Ad land’s Young Guns: Ketan Kadam, FCB Interface
Ketan Kadam, a Creative Supervisor at FCB Interface, works on brands like Oreo, Blue Star, Mahindra, Sundrop and Huggies. In just 2 years, Kadam has made a mark for himself and for FCB by bagging a bunch of awards at national and international levels. His aim in life is to create one big campaign that will be known globally – long after he is gone.
How did you get into the role you are serving?
My mother, like every other Indian mother, wanted me to become a doctor or an engineer. That wasn’t the only issue I faced. I didn’t have enough savings to study and pursue a career in advertising. So, I spent a couple of years painting parking lots and yellow lines on the roads to pay for the art materials required for my college projects. After getting an art degree, I got a job on the set designing team of the movie, ‘Agneepath’. From there on I moved to a small advertising agency called Innervoice Communications, where I got a strong foundation under the leadership of Chetan Jagtap. I then built my portfolio and managed to enter FCB Interface.
What particular skill sets do you think you bring to the table?
I don’t know whether it’s a blessing or a curse. But I just don’t know when to stop. I keep fine tuning my ideas and executions at a point where most creatives give up. I don’t look for perfection, I aim to churn out ideas that have the potential to stand out from the herd.
How did FCB Interface come about?
FCB Interface has been in the news for its memorable ads since many years. I was well aware of the campaigns done by the agency even before I joined, like the Ranbir Kapoor ads for Oreo, Blue Star’s Quirky ads during the summer and my all-time favourite – Mahindra’s Live Young Live Free commercial. So, I took a couple of years and when I felt a bit confident about my portfolio, I visited FCB Interface with a nervous/ excited attitude. Thankfully, I was offered a job right away. It’s been around 2 years now and I’m extremely happy with the opportunities I have received here to showcase my talent.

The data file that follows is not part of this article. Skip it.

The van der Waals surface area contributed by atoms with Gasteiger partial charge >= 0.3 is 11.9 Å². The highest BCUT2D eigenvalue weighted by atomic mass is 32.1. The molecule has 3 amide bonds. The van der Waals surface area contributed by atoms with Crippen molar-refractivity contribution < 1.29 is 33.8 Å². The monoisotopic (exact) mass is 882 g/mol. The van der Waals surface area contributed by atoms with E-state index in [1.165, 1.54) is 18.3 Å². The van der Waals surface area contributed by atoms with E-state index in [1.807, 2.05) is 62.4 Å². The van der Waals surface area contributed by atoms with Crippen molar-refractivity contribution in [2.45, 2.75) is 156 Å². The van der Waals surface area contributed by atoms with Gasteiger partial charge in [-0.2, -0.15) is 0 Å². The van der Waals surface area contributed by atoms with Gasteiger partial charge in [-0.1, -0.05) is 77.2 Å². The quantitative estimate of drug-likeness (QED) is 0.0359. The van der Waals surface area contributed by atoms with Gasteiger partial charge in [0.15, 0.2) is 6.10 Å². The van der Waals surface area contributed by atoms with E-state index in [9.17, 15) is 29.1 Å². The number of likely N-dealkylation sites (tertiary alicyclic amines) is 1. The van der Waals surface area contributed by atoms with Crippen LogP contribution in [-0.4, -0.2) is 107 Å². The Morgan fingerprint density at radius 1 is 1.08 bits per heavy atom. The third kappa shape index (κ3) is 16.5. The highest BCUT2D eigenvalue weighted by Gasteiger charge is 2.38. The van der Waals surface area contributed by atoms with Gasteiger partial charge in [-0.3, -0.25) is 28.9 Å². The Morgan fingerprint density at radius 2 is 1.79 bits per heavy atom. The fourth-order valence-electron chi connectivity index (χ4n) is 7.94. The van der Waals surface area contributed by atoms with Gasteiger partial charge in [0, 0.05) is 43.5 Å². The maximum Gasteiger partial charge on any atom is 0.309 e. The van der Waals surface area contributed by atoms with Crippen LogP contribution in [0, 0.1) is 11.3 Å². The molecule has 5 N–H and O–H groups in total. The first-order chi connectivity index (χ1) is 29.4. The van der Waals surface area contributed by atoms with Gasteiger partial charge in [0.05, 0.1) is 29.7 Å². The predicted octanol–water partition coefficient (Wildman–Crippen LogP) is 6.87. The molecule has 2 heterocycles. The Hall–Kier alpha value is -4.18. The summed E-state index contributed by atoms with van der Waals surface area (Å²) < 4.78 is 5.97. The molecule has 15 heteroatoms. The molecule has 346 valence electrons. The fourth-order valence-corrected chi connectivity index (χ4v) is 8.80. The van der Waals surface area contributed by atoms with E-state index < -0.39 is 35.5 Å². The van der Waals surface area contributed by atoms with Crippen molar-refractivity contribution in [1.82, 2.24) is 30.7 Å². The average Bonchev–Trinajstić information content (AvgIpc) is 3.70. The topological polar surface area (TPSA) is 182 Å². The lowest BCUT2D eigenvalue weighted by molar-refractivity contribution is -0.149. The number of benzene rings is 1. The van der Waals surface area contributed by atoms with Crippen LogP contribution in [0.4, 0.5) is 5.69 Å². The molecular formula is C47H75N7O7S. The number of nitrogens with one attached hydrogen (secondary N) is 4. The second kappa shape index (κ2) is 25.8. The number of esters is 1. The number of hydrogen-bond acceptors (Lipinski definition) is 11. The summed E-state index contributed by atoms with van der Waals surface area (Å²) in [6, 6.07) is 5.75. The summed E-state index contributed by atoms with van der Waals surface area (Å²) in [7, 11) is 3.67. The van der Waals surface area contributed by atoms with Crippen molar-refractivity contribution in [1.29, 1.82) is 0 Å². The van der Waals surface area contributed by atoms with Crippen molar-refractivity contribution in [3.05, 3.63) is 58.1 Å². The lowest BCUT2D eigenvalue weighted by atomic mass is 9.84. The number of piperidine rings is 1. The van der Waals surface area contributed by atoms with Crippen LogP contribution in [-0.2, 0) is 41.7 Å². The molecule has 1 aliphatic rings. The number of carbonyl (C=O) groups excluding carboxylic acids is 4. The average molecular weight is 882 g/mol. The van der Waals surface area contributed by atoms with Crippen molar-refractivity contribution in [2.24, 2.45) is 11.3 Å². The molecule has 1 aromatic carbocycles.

Read More: Ad land’s Young Guns: Shreya Natasha Shah, FCB Ulka
Icons in this field you look up to and how they have influenced you and your work?
I am not loyal to any specific icon. There are so many talented leaders emerging in the industry. When I browse online, I find someone new almost every week to get an inspiration from. Then I picture them as my competitors and try to create work that can trump theirs.
What are the five most productive things that you do in your everyday routine?
- Watch latest trends online (this includes checking out latest memes)
- Make it a priority to have work-life balance
- Try my best to not have a girlfriend so that I stay focused at work
- Talk to my parents. (That’s where all the insights come from)
Do you think a career in this field is a viable one in the long term?
I never perceived advertising as a career. This field is my passion. So yes, for me it is definitely a viable one in the long term.
What does it take to succeed in a career?
Hopefully, I’ll have an answer in a couple of years.
What would be your advice to youngsters planning to enter this industry?
This advice is specifically for art directors. Work hard on honing your design skills, but work even harder on your communication skills. What I have noticed in the industry is that a majority of art directors depend on copywriters to sell their ideas. You should be confident enough to talk about your work and sell it efficiently.
Where do you see yourself in five years’ time?
Sitting in a comfy chair, surrounded by four walls with a typical cabin door. Fingers crossed! Working with the same passion that I had when I began my advertising career. And a bunch of International and National awards to gaze at in admiration.
Is there any organisation that you would like to work with in the future?
I am not sure whether it is written in my stars or not. But my dream is to work with Droga5. (Sir David Droga, I hope you are reading this).